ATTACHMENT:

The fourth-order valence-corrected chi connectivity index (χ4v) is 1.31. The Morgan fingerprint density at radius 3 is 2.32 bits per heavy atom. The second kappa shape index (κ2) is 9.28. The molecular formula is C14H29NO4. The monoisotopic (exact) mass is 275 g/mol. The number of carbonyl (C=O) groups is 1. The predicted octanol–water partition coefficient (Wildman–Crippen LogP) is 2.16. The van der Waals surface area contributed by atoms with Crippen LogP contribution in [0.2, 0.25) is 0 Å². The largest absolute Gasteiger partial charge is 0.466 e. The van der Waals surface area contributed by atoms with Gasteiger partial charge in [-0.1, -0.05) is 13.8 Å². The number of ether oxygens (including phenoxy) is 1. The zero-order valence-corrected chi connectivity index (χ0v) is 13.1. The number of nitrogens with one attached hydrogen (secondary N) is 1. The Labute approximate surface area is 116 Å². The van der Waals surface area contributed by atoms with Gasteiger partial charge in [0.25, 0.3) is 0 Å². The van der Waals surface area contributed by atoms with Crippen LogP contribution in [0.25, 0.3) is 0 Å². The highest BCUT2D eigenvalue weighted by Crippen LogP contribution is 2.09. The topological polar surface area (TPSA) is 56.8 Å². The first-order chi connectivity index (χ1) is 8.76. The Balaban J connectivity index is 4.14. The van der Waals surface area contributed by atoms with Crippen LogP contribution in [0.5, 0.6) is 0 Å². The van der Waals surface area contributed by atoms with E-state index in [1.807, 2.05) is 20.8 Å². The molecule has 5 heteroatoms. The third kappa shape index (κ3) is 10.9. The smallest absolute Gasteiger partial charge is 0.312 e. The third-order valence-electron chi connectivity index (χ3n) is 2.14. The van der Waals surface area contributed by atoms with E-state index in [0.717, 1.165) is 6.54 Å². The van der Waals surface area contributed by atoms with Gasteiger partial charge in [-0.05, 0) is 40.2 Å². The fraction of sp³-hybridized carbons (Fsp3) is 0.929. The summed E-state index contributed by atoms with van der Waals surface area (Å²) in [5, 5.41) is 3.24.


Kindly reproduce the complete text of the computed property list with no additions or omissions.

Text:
The fourth-order valence-corrected chi connectivity index (χ4v) is 1.31. The Morgan fingerprint density at radius 3 is 2.32 bits per heavy atom. The second kappa shape index (κ2) is 9.28. The molecular formula is C14H29NO4. The monoisotopic (exact) mass is 275 g/mol. The number of carbonyl (C=O) groups is 1. The predicted octanol–water partition coefficient (Wildman–Crippen LogP) is 2.16. The van der Waals surface area contributed by atoms with Crippen LogP contribution in [0.2, 0.25) is 0 Å². The largest absolute Gasteiger partial charge is 0.466 e. The van der Waals surface area contributed by atoms with Gasteiger partial charge in [-0.1, -0.05) is 13.8 Å². The number of ether oxygens (including phenoxy) is 1. The zero-order valence-corrected chi connectivity index (χ0v) is 13.1. The number of nitrogens with one attached hydrogen (secondary N) is 1. The Labute approximate surface area is 116 Å². The van der Waals surface area contributed by atoms with Gasteiger partial charge in [0.25, 0.3) is 0 Å². The van der Waals surface area contributed by atoms with Crippen LogP contribution in [0.25, 0.3) is 0 Å². The highest BCUT2D eigenvalue weighted by Crippen LogP contribution is 2.09. The topological polar surface area (TPSA) is 56.8 Å². The first-order chi connectivity index (χ1) is 8.76. The Balaban J connectivity index is 4.14. The van der Waals surface area contributed by atoms with Crippen LogP contribution in [0.5, 0.6) is 0 Å². The van der Waals surface area contributed by atoms with E-state index in [1.807, 2.05) is 20.8 Å². The molecule has 5 heteroatoms. The third kappa shape index (κ3) is 10.9. The smallest absolute Gasteiger partial charge is 0.312 e. The third-order valence-electron chi connectivity index (χ3n) is 2.14. The van der Waals surface area contributed by atoms with E-state index in [0.717, 1.165) is 6.54 Å². The van der Waals surface area contributed by atoms with Gasteiger partial charge in [-0.05, 0) is 40.2 Å². The fraction of sp³-hybridized carbons (Fsp3) is 0.929. The summed E-state index contributed by atoms with van der Waals surface area (Å²) in [5, 5.41) is 3.24.